S3 provides that the benefit and burden of all L and T covenants shall pass on an assignment, except for those that are expressed to be personal, per S3(6)(a). LTCA 1995 does not require the differentiation between covenants that touch or concern the land, or covenants having reference to the subject matter of the lease. Instead, it distinguishes covenants that are expressed to be personal, as these are the covenants that continue to bind the original parties to them for the whole term, due to the doctrine of privity of contract. One must note that the lease must stipulate that such covenants are intended to be personal, or else they will pass upon assignment and bind the assignees.

After the assignment of the reversion, the original L would not be liable for or entitled to the burden or benefit of the covenants only if he has applied to be released under S6 in accordance with the procedure set out in S8. Thus, L has the onus of applying to be released from the covenants after an assignment, otherwise he continues to bear the danger of being sued.

After the assignment of the lease, the original T would be released automatically from all the landlord and tenant covenants, per S5. S16 provides that upon an assignment, T may be required by L to enter into an authorized guarantee agreement (AGA) to guarantee the AT’s performance of the covenants. S11 provides that neither L nor T shall be released if the assignment is one in breach of a covenant or by operation of law. Thus, although T is automatically released per S5, he may continue to be liable if he is a guarantor under S16, or if the assignment is an excluded assignment, or if the covenant is expressed to be personal.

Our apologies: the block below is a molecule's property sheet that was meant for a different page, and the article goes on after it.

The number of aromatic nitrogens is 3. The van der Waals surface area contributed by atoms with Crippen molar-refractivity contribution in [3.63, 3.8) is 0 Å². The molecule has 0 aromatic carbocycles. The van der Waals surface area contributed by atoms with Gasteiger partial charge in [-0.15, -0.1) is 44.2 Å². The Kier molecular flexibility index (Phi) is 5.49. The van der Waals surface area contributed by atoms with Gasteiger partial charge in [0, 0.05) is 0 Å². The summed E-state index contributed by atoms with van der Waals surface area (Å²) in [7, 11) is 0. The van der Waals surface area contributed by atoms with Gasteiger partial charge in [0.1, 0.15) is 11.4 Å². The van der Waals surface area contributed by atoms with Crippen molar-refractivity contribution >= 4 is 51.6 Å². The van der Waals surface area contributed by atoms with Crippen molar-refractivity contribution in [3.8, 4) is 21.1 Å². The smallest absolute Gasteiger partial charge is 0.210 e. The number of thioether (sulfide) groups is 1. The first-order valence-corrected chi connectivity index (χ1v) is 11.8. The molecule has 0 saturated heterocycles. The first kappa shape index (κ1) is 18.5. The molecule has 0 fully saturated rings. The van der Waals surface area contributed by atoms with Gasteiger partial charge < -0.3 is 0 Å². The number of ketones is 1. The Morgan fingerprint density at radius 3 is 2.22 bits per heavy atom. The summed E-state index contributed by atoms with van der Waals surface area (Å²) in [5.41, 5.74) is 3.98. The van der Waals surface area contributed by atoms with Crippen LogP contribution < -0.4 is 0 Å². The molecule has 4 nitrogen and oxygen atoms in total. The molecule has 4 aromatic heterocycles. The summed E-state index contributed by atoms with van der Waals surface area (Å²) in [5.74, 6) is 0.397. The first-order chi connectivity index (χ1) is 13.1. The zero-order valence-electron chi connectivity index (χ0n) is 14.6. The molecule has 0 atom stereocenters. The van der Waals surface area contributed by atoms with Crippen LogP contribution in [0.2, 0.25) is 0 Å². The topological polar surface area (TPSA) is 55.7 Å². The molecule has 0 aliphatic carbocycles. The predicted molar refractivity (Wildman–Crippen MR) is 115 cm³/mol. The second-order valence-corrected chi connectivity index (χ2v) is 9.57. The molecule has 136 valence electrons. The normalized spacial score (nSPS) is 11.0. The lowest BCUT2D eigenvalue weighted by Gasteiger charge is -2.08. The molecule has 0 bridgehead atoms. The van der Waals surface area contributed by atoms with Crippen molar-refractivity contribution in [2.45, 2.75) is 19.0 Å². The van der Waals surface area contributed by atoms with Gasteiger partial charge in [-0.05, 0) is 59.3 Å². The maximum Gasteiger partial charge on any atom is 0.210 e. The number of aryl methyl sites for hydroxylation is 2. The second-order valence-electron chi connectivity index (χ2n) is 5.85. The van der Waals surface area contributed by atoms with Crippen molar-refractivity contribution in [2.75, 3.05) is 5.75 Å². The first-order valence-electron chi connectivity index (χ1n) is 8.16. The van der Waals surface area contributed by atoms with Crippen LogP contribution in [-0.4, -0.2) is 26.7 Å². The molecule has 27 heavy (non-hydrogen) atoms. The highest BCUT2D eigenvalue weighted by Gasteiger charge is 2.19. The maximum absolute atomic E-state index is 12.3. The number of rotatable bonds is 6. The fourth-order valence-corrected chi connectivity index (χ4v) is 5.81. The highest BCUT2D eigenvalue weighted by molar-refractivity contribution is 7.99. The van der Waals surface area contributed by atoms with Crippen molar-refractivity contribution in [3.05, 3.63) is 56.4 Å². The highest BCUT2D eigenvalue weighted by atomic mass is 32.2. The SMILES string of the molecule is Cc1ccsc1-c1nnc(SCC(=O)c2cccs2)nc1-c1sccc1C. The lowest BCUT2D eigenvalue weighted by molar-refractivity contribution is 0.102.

LTCA 1995 has no application to sub-leases, but in cases where a sub-lease is granted, L now has a recourse against the sub-tenant, pursuant to S3(5), in respect of a restrictive covenant, whereby it can be enforced against any occupier of that premises. Alternatively, he may rely on Contract (Rights of Third Parties) Act 1999 if the covenant was intended to benefit and bind successors and assignees.

However the 1995 Act did not affect covenants expressed to be personal : BHP Petroleum v Chesterfield – personal covenants are not affected by the statutory scheme of release however the Court of Appeal decided that landlord covenants are not released by the statutory mechanism and the original covenantor remains liable despite having parted with all interest in the property. The problem here is with regard to the term expressed to be personal.

Also London Diocesan Fund and others v Avonridge Property Company Ltd House of Lords has ruled that landlords can draft their way out of the statutory release provisions of the Landlord and Tenant (Covenants) Act 1995.